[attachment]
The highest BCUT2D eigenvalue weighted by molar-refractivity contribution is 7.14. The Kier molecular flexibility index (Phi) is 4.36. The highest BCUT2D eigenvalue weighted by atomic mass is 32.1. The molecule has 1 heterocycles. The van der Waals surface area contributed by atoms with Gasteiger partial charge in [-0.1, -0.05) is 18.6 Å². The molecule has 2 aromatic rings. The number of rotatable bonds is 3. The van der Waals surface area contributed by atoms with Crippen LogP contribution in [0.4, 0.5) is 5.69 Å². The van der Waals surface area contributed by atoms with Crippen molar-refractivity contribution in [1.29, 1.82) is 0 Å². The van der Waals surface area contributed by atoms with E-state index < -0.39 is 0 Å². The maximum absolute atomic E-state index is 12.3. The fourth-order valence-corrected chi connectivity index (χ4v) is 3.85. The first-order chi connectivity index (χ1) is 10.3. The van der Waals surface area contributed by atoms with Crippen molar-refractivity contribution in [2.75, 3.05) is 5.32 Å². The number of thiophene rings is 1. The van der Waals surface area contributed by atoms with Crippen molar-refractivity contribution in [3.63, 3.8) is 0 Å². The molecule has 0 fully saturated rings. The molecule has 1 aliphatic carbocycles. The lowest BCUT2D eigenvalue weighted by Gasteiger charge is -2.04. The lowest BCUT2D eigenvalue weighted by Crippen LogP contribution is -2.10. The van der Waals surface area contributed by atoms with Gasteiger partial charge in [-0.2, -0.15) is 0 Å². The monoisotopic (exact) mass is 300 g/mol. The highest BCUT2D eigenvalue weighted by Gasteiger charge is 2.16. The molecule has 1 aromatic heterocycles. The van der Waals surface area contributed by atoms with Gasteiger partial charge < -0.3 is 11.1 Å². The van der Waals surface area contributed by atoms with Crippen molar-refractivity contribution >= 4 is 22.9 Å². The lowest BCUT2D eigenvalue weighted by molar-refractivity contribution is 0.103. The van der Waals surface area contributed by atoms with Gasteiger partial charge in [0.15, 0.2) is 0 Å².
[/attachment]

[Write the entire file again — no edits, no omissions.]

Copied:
The highest BCUT2D eigenvalue weighted by molar-refractivity contribution is 7.14. The Kier molecular flexibility index (Phi) is 4.36. The highest BCUT2D eigenvalue weighted by atomic mass is 32.1. The molecule has 1 heterocycles. The van der Waals surface area contributed by atoms with Gasteiger partial charge in [-0.1, -0.05) is 18.6 Å². The molecule has 2 aromatic rings. The number of rotatable bonds is 3. The van der Waals surface area contributed by atoms with Crippen LogP contribution in [0.4, 0.5) is 5.69 Å². The van der Waals surface area contributed by atoms with Crippen molar-refractivity contribution in [1.29, 1.82) is 0 Å². The van der Waals surface area contributed by atoms with E-state index < -0.39 is 0 Å². The maximum absolute atomic E-state index is 12.3. The fourth-order valence-corrected chi connectivity index (χ4v) is 3.85. The first-order chi connectivity index (χ1) is 10.3. The van der Waals surface area contributed by atoms with Crippen molar-refractivity contribution in [2.75, 3.05) is 5.32 Å². The number of thiophene rings is 1. The van der Waals surface area contributed by atoms with Crippen molar-refractivity contribution in [3.63, 3.8) is 0 Å². The molecule has 0 fully saturated rings. The molecule has 1 aliphatic carbocycles. The lowest BCUT2D eigenvalue weighted by Gasteiger charge is -2.04. The lowest BCUT2D eigenvalue weighted by Crippen LogP contribution is -2.10. The van der Waals surface area contributed by atoms with Gasteiger partial charge in [-0.2, -0.15) is 0 Å². The monoisotopic (exact) mass is 300 g/mol. The highest BCUT2D eigenvalue weighted by Gasteiger charge is 2.16. The molecule has 1 aromatic heterocycles. The van der Waals surface area contributed by atoms with Gasteiger partial charge < -0.3 is 11.1 Å². The van der Waals surface area contributed by atoms with Crippen molar-refractivity contribution >= 4 is 22.9 Å². The lowest BCUT2D eigenvalue weighted by molar-refractivity contribution is 0.103. The van der Waals surface area contributed by atoms with Gasteiger partial charge in [0.15, 0.2) is 0 Å².